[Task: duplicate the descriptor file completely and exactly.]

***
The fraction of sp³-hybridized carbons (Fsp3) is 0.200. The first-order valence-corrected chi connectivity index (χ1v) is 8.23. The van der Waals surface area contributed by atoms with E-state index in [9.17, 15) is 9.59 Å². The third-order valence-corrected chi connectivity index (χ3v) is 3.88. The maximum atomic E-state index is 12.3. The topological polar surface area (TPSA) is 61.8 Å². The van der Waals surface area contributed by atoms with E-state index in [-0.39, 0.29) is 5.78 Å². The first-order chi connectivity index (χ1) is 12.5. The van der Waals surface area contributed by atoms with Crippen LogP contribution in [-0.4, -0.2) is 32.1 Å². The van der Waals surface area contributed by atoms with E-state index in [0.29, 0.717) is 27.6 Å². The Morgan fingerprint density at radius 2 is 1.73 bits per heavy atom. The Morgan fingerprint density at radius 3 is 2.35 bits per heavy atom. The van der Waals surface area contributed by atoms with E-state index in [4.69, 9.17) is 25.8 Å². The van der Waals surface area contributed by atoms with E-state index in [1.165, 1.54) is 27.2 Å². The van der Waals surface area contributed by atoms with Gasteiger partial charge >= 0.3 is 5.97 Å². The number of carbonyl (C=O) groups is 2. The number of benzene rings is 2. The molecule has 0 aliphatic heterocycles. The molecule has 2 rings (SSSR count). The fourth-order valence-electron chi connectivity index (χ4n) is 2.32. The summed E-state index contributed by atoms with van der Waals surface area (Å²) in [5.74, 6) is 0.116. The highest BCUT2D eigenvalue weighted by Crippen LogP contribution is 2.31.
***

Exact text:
The fraction of sp³-hybridized carbons (Fsp3) is 0.200. The first-order valence-corrected chi connectivity index (χ1v) is 8.23. The van der Waals surface area contributed by atoms with E-state index in [9.17, 15) is 9.59 Å². The third-order valence-corrected chi connectivity index (χ3v) is 3.88. The maximum atomic E-state index is 12.3. The topological polar surface area (TPSA) is 61.8 Å². The van der Waals surface area contributed by atoms with E-state index in [-0.39, 0.29) is 5.78 Å². The first-order chi connectivity index (χ1) is 12.5. The van der Waals surface area contributed by atoms with Crippen LogP contribution in [-0.4, -0.2) is 32.1 Å². The van der Waals surface area contributed by atoms with E-state index in [0.29, 0.717) is 27.6 Å². The Morgan fingerprint density at radius 2 is 1.73 bits per heavy atom. The Morgan fingerprint density at radius 3 is 2.35 bits per heavy atom. The van der Waals surface area contributed by atoms with E-state index in [4.69, 9.17) is 25.8 Å². The van der Waals surface area contributed by atoms with E-state index in [1.165, 1.54) is 27.2 Å². The van der Waals surface area contributed by atoms with Gasteiger partial charge >= 0.3 is 5.97 Å². The number of carbonyl (C=O) groups is 2. The number of benzene rings is 2. The molecule has 0 aliphatic heterocycles. The molecule has 2 rings (SSSR count). The fourth-order valence-electron chi connectivity index (χ4n) is 2.32. The summed E-state index contributed by atoms with van der Waals surface area (Å²) in [5.74, 6) is 0.116. The highest BCUT2D eigenvalue weighted by Crippen LogP contribution is 2.31.